ff4152 posted 3/3/2020 12:10 PM

Iíve often thought that we donít grieve our APís. Theyíre just a physical manifestation of what he were really jonesing for. Whether it was the kinky sex, the illicit exciting nature of the A itself, or getting smoke blown up your ass, we craved those intense feelings. Letís be honest here, the AP could have been anyone. Anyone as broken as your or me willing to destroy another persons relationship.

thatwilldo posted 3/3/2020 13:18 PM

Iamtrash,

You asked:

Do people have to teach themselves to hate their AP in order to repair?

No.

This reminded me of a line from Shakespeare's Julius Caesar. "The fault, dear Brutus,is not in our stars, but in ourselves..."

We are the ones responsible for our own bad decisions and choices. I agree, the AP could have been anyone. Look within yourself for answers.

thatwilldo posted 3/3/2020 13:19 PM

duplicate!

[This message edited by thatwilldo at 1:20 PM, March 3rd (Tuesday)]

MrCleanSlate posted 3/3/2020 14:08 PM

IAT,

In my case I broke things off before D-Day. So I wasn't grieving the loss of my AP.

In a lot of cases I think that post D-Day waywards realize that the AP was not who they made them out to be. In my case I realized I didn't care one bit about my AP. I used her for my own selfish ends. Mind you, she was also using me and following her own agenda as well.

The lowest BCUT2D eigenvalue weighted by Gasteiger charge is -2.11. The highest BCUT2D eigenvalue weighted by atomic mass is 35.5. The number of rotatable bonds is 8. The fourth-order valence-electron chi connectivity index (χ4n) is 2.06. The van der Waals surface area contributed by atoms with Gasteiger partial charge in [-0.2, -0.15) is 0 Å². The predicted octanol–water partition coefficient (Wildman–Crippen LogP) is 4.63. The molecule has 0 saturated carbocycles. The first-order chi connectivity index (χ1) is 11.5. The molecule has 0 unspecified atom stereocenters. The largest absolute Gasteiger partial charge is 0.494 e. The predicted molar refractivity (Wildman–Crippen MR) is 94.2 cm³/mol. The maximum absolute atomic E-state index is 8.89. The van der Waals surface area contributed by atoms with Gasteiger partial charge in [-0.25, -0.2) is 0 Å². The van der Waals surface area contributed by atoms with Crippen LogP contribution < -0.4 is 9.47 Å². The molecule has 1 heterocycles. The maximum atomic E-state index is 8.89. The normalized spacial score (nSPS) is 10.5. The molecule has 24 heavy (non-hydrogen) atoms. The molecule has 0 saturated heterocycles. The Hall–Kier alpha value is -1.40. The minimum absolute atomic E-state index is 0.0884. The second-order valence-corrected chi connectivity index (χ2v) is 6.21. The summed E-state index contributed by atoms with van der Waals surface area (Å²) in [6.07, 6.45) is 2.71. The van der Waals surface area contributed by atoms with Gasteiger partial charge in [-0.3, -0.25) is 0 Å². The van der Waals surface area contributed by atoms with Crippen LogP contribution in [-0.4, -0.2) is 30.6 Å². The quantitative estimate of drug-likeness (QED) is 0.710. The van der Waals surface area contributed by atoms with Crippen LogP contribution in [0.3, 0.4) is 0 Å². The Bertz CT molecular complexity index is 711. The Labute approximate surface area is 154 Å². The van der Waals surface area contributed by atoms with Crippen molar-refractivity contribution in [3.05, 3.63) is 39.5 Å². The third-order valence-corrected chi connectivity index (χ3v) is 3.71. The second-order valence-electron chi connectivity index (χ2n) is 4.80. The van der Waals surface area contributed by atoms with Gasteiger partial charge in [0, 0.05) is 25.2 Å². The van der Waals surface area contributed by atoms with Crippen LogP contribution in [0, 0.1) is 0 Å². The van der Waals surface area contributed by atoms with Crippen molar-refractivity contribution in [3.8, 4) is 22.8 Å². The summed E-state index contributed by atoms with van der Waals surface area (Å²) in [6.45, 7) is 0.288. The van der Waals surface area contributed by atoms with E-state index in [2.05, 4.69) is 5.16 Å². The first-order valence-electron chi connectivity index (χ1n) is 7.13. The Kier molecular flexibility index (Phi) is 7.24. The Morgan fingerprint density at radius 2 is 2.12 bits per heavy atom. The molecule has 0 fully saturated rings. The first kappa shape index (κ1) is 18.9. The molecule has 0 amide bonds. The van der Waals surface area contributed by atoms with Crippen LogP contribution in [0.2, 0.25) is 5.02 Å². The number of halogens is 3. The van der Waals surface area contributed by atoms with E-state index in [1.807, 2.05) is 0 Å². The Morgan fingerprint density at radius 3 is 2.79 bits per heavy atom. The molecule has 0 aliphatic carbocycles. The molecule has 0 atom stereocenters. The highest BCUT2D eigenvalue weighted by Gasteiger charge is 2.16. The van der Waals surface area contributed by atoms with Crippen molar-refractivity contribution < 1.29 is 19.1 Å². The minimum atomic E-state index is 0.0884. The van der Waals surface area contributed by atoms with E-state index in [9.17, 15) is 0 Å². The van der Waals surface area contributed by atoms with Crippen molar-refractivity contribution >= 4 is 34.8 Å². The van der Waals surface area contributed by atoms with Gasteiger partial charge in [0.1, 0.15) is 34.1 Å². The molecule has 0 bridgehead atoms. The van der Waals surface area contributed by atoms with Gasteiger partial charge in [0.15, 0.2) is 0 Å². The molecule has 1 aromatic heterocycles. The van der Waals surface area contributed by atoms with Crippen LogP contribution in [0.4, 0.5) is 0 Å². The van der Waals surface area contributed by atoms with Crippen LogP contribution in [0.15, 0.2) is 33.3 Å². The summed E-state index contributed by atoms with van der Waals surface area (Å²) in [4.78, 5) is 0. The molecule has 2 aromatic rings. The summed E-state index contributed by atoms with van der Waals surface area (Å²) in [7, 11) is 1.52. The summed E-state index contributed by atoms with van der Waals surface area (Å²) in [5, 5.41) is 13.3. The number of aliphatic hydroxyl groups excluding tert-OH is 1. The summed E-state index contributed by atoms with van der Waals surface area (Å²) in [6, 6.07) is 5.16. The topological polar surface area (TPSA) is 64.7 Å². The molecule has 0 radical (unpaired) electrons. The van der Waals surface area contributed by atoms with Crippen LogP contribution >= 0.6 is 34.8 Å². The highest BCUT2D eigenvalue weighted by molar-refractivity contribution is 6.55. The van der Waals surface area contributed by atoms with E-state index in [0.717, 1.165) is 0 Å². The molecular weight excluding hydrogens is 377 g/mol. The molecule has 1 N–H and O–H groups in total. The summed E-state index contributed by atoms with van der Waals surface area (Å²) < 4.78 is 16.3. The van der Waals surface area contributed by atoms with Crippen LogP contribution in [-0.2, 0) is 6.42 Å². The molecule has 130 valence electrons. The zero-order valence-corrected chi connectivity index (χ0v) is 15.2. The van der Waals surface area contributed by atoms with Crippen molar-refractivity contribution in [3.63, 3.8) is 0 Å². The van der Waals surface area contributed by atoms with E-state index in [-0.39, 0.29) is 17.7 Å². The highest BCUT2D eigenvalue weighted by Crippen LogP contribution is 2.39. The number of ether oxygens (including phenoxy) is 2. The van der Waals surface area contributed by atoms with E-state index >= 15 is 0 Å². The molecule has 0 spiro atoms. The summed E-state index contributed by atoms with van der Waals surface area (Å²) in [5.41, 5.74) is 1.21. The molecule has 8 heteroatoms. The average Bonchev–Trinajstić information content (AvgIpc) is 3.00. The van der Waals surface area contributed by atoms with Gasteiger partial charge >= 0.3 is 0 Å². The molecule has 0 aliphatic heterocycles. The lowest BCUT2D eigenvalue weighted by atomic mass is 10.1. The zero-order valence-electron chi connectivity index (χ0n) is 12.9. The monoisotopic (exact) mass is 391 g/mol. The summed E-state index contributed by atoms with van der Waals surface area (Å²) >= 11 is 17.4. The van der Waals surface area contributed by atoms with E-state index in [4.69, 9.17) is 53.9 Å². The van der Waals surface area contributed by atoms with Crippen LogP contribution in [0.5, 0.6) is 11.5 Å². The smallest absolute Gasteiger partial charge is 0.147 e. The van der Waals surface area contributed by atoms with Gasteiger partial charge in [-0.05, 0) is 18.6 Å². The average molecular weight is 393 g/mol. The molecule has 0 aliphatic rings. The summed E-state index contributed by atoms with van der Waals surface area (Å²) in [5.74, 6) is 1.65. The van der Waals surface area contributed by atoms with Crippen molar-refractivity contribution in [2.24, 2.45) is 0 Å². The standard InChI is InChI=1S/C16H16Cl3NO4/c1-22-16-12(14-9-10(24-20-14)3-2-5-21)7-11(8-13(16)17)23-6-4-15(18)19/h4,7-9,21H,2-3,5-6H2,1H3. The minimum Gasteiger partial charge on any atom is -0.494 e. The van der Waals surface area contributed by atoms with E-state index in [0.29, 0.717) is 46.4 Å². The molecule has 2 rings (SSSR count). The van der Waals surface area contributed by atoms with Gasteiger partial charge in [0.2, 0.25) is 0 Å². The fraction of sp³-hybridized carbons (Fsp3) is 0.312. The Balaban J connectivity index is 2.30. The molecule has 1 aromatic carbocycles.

A time passes I was able to really appreciate what and why I had the affair. I remember one day about 3 years post D-Day my BW asked me a question about the AP and I replied " I don't know, I never really cared about her to bother to ask".

Often it is not grieving the loss of the AP as much as the withdrawal from the 'narcotic of the A'.

Iamtrash posted 3/3/2020 20:17 PM

Thank you for all the responses. I did want to focus on something Forever said that I was hoping to hear more on.

I've also read in my time here that it's a process and the goal isn't hate for AP, its indifference.

It is not possible to have true healing (whether R of D) if you still have hate for your AP? I feel like, in some cases, the AP doesnít just bow out silently into the night. Some put up a fight, some are vengeful, some refuse to let go or act out in scorn. I feel like, for some people, it may be extremely hard to not hate their AP. (Not that they donít or shouldnít hate their own choices, too. There wouldnít be those issues without an affair, after all.) Not letting hate consume you is probably for the best, but whatís the harm in never having good feelings for an AP again? Is indifference that important?

[This message edited by Iamtrash at 8:18 PM, March 3rd (Tuesday)]

hikingout posted 3/4/2020 09:08 AM